Panel Investigating Alleged Medicare Vote Bribery Will Miss July 4 Deadline
A bipartisan four-member subcommittee investigating whether Rep. Nick Smith (R-Mich.) was offered a bribe last November in exchange for a vote in favor of the Medicare legislation has informed the House Committee on Standards of Official Conduct that it will miss the original July 4 deadline to file a report on its probe, according to several sources close to the investigation, Roll Call reports (Bresnahan, Roll Call, 6/21). In December, Smith, who plans to retire this year, said that unnamed Republican lawmakers promised to donate $100,000 to his son's congressional campaign in exchange for his support on the Medicare bill. However, Smith later retracted the comment and said that allegations of bribery are "technically incorrect." According to Smith, some Republican lawmakers had said that they would oppose his son's campaign if he did not vote in favor of the Medicare legislation, but they did not offer to donate funds to the campaign, as previous reports had indicated. Smith voted against the Medicare legislation. In March, the House ethics committee announced that the subcommittee will "conduct a full and complete inquiry" into the case. The Federal Bureau of Investigation and the Department of Justice also have launched investigations into the case (California Healthline, 3/26).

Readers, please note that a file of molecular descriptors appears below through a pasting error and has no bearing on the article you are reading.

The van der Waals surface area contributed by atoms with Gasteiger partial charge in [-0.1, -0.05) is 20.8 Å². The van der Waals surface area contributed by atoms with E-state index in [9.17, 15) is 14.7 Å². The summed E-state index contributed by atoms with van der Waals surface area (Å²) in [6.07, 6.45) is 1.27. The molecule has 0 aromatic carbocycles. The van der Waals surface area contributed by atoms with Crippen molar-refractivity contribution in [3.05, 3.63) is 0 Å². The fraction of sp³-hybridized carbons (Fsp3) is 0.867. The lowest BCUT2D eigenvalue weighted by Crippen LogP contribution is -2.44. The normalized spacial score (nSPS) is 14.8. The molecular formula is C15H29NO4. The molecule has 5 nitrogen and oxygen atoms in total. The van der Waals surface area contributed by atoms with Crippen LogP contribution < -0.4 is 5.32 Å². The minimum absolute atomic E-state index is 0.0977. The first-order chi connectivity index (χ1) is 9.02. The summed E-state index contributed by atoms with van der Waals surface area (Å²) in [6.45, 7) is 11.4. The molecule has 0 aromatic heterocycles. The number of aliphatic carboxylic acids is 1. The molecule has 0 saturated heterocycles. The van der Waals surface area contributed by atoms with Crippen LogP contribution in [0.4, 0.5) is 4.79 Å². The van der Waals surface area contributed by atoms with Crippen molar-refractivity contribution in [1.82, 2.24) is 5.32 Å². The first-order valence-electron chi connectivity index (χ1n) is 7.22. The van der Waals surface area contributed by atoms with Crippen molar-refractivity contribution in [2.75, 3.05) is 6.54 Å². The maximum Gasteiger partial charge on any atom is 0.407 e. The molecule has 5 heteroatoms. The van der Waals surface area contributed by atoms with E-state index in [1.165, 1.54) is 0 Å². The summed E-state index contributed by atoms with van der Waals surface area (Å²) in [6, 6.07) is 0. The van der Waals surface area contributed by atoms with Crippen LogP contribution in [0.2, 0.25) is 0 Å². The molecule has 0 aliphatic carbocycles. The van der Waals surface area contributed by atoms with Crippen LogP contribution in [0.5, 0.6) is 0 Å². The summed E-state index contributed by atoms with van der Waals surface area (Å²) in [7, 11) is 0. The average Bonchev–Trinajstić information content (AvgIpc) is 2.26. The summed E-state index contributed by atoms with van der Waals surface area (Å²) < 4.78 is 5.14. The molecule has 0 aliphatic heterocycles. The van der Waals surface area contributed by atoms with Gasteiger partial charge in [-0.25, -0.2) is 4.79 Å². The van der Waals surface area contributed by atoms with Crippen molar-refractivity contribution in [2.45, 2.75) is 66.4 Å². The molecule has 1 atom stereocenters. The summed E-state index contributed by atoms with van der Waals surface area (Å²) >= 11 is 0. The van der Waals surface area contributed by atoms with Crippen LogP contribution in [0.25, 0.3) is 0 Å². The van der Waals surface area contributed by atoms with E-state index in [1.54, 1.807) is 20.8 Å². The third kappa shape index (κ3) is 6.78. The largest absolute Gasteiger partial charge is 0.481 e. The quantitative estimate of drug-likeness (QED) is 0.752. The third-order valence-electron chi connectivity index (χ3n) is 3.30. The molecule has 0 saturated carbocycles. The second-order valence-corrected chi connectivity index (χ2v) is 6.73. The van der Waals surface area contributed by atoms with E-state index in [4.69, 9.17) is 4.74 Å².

The heads of the appointed subcommittee, Reps. Kenny Hulshof (R-Mo.) and Bill Delahunt (D-Mass.), have already interviewed Smith and his staff and have taken all of his office documents related to the Medicare legislation. According to Roll Call, Smith is "apparently cooperating with the investigation." Hulshof and Delahunt have also begun to interview other legislators involved in the case, although it is not clear if the investigation is targeting anyone so far. Smith, who has refused to comment on the investigation, never specified which House members allegedly bribed him. According to Roll Call, "[l]awmakers who attracted media attention following Smith's allegations are now seeking to avoid any additional questions." It is "unclear" whether the subcommittee will finish its probe by the July 23 congressional adjournment prior to the Democratic convention, Roll Call reports. However, Hulshof and Delahunt are thought to be aiming for that deadline (Roll Call, 6/21).This is part of the California Healthline Daily Edition, a summary of health policy coverage from major news organizations. Sign up for an email subscription.